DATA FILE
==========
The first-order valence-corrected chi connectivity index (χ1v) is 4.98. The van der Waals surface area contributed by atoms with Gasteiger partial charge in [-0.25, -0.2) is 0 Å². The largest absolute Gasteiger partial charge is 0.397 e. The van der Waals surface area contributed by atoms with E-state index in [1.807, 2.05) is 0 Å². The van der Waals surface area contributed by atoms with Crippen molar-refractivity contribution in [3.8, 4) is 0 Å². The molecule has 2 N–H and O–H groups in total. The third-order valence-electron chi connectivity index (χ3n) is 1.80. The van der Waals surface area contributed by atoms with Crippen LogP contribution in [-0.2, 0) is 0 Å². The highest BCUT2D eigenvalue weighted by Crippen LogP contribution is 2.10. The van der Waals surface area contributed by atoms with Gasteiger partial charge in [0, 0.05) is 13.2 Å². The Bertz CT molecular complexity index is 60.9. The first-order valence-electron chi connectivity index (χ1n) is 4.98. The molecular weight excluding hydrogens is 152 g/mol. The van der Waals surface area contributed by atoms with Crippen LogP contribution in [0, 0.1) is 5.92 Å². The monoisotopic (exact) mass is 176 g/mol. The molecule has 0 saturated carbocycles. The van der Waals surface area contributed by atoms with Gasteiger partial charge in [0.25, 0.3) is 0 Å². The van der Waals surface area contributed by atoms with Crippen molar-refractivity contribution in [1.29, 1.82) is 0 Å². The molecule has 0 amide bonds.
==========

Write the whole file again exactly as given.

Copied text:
The first-order valence-corrected chi connectivity index (χ1v) is 4.98. The van der Waals surface area contributed by atoms with Gasteiger partial charge in [-0.25, -0.2) is 0 Å². The largest absolute Gasteiger partial charge is 0.397 e. The van der Waals surface area contributed by atoms with E-state index in [1.807, 2.05) is 0 Å². The van der Waals surface area contributed by atoms with Crippen molar-refractivity contribution in [3.8, 4) is 0 Å². The molecule has 2 N–H and O–H groups in total. The third-order valence-electron chi connectivity index (χ3n) is 1.80. The van der Waals surface area contributed by atoms with Crippen LogP contribution in [-0.2, 0) is 0 Å². The highest BCUT2D eigenvalue weighted by Crippen LogP contribution is 2.10. The van der Waals surface area contributed by atoms with Gasteiger partial charge in [0, 0.05) is 13.2 Å². The Bertz CT molecular complexity index is 60.9. The first-order valence-electron chi connectivity index (χ1n) is 4.98. The molecular weight excluding hydrogens is 152 g/mol. The van der Waals surface area contributed by atoms with Crippen LogP contribution in [0, 0.1) is 5.92 Å². The monoisotopic (exact) mass is 176 g/mol. The molecule has 0 saturated carbocycles. The van der Waals surface area contributed by atoms with Gasteiger partial charge in [0.25, 0.3) is 0 Å². The van der Waals surface area contributed by atoms with Crippen molar-refractivity contribution in [1.29, 1.82) is 0 Å². The molecule has 0 amide bonds.